• Use the proper read preference  (nearest in this case) to deliver the data as fast as possible,
  • Develop with JSON Documents provides lot of flexibility to the developers, that can add new features faster.





Aggregation Framework

Sebastien "Seb" is software engineering at SERLI and working with MongoDB for more than 2 years now. Seb introduced the reasons why aggregations are needed in applications and the various ways of doing it with MongoDB: simple queries, map reduce, and aggregation pipeline; with a focus on a Aggregation Pipeline.

Using cool demonstrations, Seb explained in a step by step approach the key features and capabilities of MongoDB Aggregation Pipeline:
  • $match, $group, ...
  • $unwind arrays
  • $sort and $limit
  • $geonear
To close his presentation, Seb talked about aggregation best practices, and behavior in a sharded cluster.




And...

As usual the event ended with some drinks and a late dinner!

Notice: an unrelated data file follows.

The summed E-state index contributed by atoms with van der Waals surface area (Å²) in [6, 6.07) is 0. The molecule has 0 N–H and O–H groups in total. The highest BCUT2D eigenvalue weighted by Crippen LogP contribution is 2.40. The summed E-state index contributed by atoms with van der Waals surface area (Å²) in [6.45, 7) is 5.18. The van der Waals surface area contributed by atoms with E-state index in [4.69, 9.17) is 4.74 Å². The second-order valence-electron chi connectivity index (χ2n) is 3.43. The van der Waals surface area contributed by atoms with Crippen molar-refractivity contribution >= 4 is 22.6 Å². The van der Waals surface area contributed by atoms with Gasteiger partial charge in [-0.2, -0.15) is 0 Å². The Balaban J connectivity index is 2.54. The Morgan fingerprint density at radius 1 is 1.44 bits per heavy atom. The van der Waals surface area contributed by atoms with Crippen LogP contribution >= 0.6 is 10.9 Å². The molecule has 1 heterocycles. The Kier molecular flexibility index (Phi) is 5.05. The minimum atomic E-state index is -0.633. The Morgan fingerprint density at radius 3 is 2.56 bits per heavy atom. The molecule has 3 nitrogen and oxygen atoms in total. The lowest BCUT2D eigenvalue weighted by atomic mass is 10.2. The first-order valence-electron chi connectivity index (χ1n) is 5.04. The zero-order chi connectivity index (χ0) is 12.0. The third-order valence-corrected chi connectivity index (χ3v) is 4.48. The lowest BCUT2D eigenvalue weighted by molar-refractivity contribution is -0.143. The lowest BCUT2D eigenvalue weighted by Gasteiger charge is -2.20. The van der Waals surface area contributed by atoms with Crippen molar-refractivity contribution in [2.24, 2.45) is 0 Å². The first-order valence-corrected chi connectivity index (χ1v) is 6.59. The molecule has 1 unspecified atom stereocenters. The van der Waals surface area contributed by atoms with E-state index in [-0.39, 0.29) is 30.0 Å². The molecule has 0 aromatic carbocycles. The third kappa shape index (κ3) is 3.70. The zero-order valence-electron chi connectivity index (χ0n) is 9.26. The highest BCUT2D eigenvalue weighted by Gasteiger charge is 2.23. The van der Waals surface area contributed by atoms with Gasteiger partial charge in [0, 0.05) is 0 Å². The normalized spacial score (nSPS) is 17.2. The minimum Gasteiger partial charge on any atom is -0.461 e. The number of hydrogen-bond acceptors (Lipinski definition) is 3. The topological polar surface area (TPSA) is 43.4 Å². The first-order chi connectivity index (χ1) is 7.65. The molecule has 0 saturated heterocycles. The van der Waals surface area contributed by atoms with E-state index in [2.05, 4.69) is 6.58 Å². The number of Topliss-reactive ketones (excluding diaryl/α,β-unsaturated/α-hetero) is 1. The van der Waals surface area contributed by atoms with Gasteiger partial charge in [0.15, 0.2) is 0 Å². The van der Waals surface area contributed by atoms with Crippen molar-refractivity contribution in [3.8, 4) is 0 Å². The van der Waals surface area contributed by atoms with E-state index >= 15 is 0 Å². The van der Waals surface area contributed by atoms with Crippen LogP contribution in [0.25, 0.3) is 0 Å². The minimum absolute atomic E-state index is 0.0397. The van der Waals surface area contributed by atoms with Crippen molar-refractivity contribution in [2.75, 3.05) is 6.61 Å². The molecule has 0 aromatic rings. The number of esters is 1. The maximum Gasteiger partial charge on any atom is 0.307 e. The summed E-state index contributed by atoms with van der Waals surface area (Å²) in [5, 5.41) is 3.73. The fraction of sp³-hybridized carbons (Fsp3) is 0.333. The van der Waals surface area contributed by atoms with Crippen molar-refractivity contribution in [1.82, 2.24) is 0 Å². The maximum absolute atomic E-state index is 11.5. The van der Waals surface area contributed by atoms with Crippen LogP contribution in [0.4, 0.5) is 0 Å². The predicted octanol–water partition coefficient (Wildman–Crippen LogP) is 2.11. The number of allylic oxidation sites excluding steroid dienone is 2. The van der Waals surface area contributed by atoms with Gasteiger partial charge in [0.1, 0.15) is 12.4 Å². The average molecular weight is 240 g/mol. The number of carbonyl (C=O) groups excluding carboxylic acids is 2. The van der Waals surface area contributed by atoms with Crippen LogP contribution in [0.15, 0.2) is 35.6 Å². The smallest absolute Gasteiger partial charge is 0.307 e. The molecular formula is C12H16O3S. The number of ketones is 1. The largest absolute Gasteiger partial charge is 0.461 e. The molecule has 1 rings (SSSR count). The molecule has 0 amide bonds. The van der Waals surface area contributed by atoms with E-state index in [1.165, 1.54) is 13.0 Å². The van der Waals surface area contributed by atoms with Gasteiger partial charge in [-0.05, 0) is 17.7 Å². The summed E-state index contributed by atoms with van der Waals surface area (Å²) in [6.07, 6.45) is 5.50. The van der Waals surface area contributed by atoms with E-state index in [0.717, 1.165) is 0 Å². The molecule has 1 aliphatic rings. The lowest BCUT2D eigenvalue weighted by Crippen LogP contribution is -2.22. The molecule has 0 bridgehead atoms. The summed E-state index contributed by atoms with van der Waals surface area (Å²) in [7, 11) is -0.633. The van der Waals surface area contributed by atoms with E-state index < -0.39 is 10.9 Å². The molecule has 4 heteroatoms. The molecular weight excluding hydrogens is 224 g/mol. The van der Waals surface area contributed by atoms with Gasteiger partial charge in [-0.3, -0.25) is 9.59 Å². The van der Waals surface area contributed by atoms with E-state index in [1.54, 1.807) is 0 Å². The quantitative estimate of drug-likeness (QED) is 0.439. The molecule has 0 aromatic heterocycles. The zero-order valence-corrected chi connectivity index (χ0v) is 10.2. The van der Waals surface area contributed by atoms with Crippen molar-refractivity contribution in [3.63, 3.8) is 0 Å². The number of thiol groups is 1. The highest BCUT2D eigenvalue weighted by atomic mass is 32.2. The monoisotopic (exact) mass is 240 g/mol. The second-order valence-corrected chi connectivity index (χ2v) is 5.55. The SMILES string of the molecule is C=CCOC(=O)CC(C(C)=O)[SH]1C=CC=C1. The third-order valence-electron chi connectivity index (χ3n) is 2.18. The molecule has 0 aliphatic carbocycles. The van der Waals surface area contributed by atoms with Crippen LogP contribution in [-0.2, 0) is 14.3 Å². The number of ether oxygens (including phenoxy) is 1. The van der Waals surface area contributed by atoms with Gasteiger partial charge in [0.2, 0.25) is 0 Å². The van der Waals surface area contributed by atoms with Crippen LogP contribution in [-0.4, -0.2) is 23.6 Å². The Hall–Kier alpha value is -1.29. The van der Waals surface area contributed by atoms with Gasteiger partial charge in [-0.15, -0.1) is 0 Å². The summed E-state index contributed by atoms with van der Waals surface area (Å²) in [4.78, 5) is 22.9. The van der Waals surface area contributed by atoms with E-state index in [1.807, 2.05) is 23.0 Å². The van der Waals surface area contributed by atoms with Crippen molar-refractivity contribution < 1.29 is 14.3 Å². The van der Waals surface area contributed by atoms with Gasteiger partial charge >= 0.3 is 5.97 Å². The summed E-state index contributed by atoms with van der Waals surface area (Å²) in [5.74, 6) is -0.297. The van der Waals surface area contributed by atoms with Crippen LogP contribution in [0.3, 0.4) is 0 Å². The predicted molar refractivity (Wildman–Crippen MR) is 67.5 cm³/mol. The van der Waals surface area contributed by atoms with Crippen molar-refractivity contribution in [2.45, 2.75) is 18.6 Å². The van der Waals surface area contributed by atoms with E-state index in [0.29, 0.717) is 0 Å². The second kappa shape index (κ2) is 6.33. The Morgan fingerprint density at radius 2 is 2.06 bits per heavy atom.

This event was really great and I am very happy to see what people are doing with MongoDB, including storing ink like MyScript, thanks again to the speakers!

This brings me to the last point : MUGs are driven by the community. You are using MongoDB and want to talk about what you, do not hesitate to reach out the organizers they will be more than happy to have you.

You can find a MUG near you, look here.





Monday, January 12, 2015

How to create a pub/sub application with MongoDB ? Introduction

In this article we will see how to create a pub/sub application (messaging, chat, notification), and this fully based on MongoDB (without any message broker like RabbitMQ, JMS, ... ).

So, what needs to be done to achieve such thing:

  • an application "publish" a message. In our case, we simply save a document into MongoDB
  • another application, or thread, subscribe to these events and will received message automatically. In our case this means that the application should automatically receive newly created document out of MongoDB
All this is possible with some very cool MongoDB features : capped collections and tailable cursors

Capped Collections and Tailable Cursors